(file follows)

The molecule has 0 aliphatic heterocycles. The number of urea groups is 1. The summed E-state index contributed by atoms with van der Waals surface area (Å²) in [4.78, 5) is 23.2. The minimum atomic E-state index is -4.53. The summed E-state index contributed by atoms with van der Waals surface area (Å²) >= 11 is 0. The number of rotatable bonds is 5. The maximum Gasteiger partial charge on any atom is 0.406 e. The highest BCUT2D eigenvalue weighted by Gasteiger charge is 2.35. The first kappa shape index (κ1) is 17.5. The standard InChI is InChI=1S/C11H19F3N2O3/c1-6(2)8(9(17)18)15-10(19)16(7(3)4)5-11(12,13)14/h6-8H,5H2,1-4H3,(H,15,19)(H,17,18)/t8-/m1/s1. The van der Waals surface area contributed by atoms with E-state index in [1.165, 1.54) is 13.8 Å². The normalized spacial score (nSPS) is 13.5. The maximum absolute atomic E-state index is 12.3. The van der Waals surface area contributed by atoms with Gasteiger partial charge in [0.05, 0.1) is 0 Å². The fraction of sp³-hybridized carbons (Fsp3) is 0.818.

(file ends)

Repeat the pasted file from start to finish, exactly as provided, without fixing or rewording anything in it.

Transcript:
The molecule has 0 aliphatic heterocycles. The number of urea groups is 1. The summed E-state index contributed by atoms with van der Waals surface area (Å²) in [4.78, 5) is 23.2. The minimum atomic E-state index is -4.53. The summed E-state index contributed by atoms with van der Waals surface area (Å²) >= 11 is 0. The number of rotatable bonds is 5. The maximum Gasteiger partial charge on any atom is 0.406 e. The highest BCUT2D eigenvalue weighted by Gasteiger charge is 2.35. The first kappa shape index (κ1) is 17.5. The standard InChI is InChI=1S/C11H19F3N2O3/c1-6(2)8(9(17)18)15-10(19)16(7(3)4)5-11(12,13)14/h6-8H,5H2,1-4H3,(H,15,19)(H,17,18)/t8-/m1/s1. The van der Waals surface area contributed by atoms with E-state index in [1.165, 1.54) is 13.8 Å². The normalized spacial score (nSPS) is 13.5. The maximum absolute atomic E-state index is 12.3. The van der Waals surface area contributed by atoms with Gasteiger partial charge in [0.05, 0.1) is 0 Å². The fraction of sp³-hybridized carbons (Fsp3) is 0.818.